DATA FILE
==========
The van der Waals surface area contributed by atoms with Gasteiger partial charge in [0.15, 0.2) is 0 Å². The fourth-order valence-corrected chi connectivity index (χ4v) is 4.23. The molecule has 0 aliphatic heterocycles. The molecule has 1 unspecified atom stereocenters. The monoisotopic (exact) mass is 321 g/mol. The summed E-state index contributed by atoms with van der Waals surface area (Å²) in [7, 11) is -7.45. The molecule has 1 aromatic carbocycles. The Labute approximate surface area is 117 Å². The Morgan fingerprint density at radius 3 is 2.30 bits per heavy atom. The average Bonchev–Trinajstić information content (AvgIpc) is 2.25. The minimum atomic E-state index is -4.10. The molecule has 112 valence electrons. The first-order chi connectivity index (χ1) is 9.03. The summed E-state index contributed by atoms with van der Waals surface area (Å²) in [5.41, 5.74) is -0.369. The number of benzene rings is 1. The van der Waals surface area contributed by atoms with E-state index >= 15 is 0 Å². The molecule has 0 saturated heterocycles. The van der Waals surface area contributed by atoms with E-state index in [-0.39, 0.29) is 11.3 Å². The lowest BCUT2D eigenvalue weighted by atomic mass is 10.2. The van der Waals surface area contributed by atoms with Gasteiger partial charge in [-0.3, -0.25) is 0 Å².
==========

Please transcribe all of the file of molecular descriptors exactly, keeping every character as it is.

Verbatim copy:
The van der Waals surface area contributed by atoms with Gasteiger partial charge in [0.15, 0.2) is 0 Å². The fourth-order valence-corrected chi connectivity index (χ4v) is 4.23. The molecule has 0 aliphatic heterocycles. The molecule has 1 unspecified atom stereocenters. The monoisotopic (exact) mass is 321 g/mol. The summed E-state index contributed by atoms with van der Waals surface area (Å²) in [7, 11) is -7.45. The molecule has 1 aromatic carbocycles. The Labute approximate surface area is 117 Å². The Morgan fingerprint density at radius 3 is 2.30 bits per heavy atom. The average Bonchev–Trinajstić information content (AvgIpc) is 2.25. The minimum atomic E-state index is -4.10. The molecule has 112 valence electrons. The first-order chi connectivity index (χ1) is 9.03. The summed E-state index contributed by atoms with van der Waals surface area (Å²) in [5.41, 5.74) is -0.369. The number of benzene rings is 1. The van der Waals surface area contributed by atoms with E-state index >= 15 is 0 Å². The molecule has 0 saturated heterocycles. The van der Waals surface area contributed by atoms with E-state index in [-0.39, 0.29) is 11.3 Å². The lowest BCUT2D eigenvalue weighted by atomic mass is 10.2. The van der Waals surface area contributed by atoms with Gasteiger partial charge in [-0.3, -0.25) is 0 Å².